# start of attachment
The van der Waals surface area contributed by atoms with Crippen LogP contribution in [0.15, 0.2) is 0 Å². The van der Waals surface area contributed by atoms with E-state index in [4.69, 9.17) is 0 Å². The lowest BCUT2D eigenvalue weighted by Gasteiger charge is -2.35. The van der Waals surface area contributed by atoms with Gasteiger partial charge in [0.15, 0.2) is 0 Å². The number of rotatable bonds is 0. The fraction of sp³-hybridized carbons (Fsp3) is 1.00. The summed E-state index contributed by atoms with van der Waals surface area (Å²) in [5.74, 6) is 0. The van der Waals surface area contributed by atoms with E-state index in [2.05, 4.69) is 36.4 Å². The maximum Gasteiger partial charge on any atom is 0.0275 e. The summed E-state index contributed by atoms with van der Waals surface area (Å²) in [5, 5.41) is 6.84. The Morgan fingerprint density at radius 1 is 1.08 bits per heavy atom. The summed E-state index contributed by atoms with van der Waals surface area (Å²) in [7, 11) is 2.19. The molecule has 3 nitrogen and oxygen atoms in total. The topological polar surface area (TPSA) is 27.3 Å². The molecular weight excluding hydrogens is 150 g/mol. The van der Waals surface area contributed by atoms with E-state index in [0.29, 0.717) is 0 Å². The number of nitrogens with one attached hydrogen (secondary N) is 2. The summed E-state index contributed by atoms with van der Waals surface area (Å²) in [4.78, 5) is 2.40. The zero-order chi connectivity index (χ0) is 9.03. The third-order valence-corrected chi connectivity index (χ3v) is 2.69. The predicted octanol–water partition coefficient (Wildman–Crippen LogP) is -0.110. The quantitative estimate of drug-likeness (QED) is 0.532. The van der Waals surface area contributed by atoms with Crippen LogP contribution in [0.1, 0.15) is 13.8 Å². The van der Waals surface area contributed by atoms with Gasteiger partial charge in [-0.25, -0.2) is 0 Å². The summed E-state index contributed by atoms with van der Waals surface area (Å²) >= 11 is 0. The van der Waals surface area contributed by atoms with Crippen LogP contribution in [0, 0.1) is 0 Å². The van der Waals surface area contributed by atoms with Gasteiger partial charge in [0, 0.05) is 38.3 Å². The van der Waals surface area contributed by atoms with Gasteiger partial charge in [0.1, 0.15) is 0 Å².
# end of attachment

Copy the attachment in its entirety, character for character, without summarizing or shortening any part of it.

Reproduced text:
The van der Waals surface area contributed by atoms with Crippen LogP contribution in [0.15, 0.2) is 0 Å². The van der Waals surface area contributed by atoms with E-state index in [4.69, 9.17) is 0 Å². The lowest BCUT2D eigenvalue weighted by Gasteiger charge is -2.35. The van der Waals surface area contributed by atoms with Gasteiger partial charge in [0.15, 0.2) is 0 Å². The number of rotatable bonds is 0. The fraction of sp³-hybridized carbons (Fsp3) is 1.00. The summed E-state index contributed by atoms with van der Waals surface area (Å²) in [5.74, 6) is 0. The van der Waals surface area contributed by atoms with E-state index in [2.05, 4.69) is 36.4 Å². The maximum Gasteiger partial charge on any atom is 0.0275 e. The summed E-state index contributed by atoms with van der Waals surface area (Å²) in [5, 5.41) is 6.84. The Morgan fingerprint density at radius 1 is 1.08 bits per heavy atom. The summed E-state index contributed by atoms with van der Waals surface area (Å²) in [7, 11) is 2.19. The molecule has 3 nitrogen and oxygen atoms in total. The topological polar surface area (TPSA) is 27.3 Å². The molecular weight excluding hydrogens is 150 g/mol. The van der Waals surface area contributed by atoms with E-state index in [0.29, 0.717) is 0 Å². The number of nitrogens with one attached hydrogen (secondary N) is 2. The summed E-state index contributed by atoms with van der Waals surface area (Å²) in [4.78, 5) is 2.40. The zero-order chi connectivity index (χ0) is 9.03. The third-order valence-corrected chi connectivity index (χ3v) is 2.69. The predicted octanol–water partition coefficient (Wildman–Crippen LogP) is -0.110. The quantitative estimate of drug-likeness (QED) is 0.532. The van der Waals surface area contributed by atoms with Crippen LogP contribution in [0.1, 0.15) is 13.8 Å². The van der Waals surface area contributed by atoms with Gasteiger partial charge in [-0.25, -0.2) is 0 Å². The summed E-state index contributed by atoms with van der Waals surface area (Å²) >= 11 is 0. The van der Waals surface area contributed by atoms with Crippen LogP contribution in [0, 0.1) is 0 Å². The van der Waals surface area contributed by atoms with Gasteiger partial charge in [0, 0.05) is 38.3 Å². The van der Waals surface area contributed by atoms with Gasteiger partial charge in [0.1, 0.15) is 0 Å².